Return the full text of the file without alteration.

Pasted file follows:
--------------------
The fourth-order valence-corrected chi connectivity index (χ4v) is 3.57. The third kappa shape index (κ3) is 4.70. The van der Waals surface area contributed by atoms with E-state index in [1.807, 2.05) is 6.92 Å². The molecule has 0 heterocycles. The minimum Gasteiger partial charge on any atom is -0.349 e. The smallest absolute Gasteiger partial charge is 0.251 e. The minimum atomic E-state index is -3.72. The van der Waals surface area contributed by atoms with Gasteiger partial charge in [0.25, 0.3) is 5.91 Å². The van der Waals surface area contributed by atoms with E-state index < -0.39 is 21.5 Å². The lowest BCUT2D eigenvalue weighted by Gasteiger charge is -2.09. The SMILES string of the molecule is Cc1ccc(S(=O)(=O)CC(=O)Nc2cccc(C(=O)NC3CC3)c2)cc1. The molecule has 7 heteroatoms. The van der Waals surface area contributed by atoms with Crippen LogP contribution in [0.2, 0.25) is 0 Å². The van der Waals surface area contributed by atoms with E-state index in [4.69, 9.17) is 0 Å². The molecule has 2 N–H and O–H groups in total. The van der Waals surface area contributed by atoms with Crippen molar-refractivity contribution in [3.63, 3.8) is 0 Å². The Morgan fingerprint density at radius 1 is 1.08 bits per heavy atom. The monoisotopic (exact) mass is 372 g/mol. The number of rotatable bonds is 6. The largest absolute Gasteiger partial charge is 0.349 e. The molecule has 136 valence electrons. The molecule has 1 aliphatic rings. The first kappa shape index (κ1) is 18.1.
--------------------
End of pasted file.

The fourth-order valence-corrected chi connectivity index (χ4v) is 3.57. The third kappa shape index (κ3) is 4.70. The van der Waals surface area contributed by atoms with E-state index in [1.807, 2.05) is 6.92 Å². The molecule has 0 heterocycles. The minimum Gasteiger partial charge on any atom is -0.349 e. The smallest absolute Gasteiger partial charge is 0.251 e. The minimum atomic E-state index is -3.72. The van der Waals surface area contributed by atoms with Gasteiger partial charge in [0.25, 0.3) is 5.91 Å². The van der Waals surface area contributed by atoms with E-state index < -0.39 is 21.5 Å². The lowest BCUT2D eigenvalue weighted by Gasteiger charge is -2.09. The SMILES string of the molecule is Cc1ccc(S(=O)(=O)CC(=O)Nc2cccc(C(=O)NC3CC3)c2)cc1. The molecule has 7 heteroatoms. The van der Waals surface area contributed by atoms with Crippen LogP contribution in [0.2, 0.25) is 0 Å². The van der Waals surface area contributed by atoms with E-state index in [4.69, 9.17) is 0 Å². The molecule has 2 N–H and O–H groups in total. The van der Waals surface area contributed by atoms with Crippen molar-refractivity contribution in [3.63, 3.8) is 0 Å². The Morgan fingerprint density at radius 1 is 1.08 bits per heavy atom. The monoisotopic (exact) mass is 372 g/mol. The number of rotatable bonds is 6. The largest absolute Gasteiger partial charge is 0.349 e. The molecule has 136 valence electrons. The molecule has 1 aliphatic rings. The first kappa shape index (κ1) is 18.1.